Summer and the Fourth of July mean grilling, barbecuing and having parties outside to celebrate the warmer weather.
But grilling and other similar activities are not without their certain dangers, particularly in the warm summer months.
And Bridgewater firefighters are offering some safety tips for having fun in the sun.
“The first thing is that every so often it is a rainy day, but propane and charcoal barbecues can only be used outside,” said Bill Rose, of the Martinsville Fire Department. “There is a fire hazard, and they can potentially trap gasses and carbon monoxide.”
For Stephen Cornella, former fire chief of the Country Hills Fire Department, it is important to read the manuals themselves.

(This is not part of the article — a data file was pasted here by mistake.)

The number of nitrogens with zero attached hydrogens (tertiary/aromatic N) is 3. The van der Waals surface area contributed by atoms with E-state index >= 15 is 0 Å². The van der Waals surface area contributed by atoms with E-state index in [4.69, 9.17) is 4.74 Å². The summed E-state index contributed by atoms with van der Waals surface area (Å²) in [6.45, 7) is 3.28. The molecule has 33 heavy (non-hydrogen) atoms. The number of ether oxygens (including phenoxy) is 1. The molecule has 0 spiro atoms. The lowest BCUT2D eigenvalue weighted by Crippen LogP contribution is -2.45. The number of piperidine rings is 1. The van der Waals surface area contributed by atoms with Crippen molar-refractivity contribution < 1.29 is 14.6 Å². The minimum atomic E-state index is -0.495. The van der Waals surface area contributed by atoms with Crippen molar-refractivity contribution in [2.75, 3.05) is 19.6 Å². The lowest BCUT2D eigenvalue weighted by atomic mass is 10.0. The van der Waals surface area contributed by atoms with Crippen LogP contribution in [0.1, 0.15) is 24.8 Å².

“You’d be surprised by how many questions I get asked when the answer was in the manual,” he said. “Please read the manual. Follow all the safety restrictions to the letter. If you have a fire and you didn’t follow the instructions, it is your fault, no matter what.”
Grillers, Rose, said, should make sure the position of the grill is far away from any siding, railings or overhanging trees, and they should avoid wearing loose clothing that could catch on fire.
“And make sure when the grill is set up, it is a safe distance from anything else that is going on, a picnic, outdoor games or foot traffic,” he said. “You need a safety zone around the grill, 6 feet all around, to keep the kids away.”
Cornella also said that the location is everything in terms of placing the grill or smoker.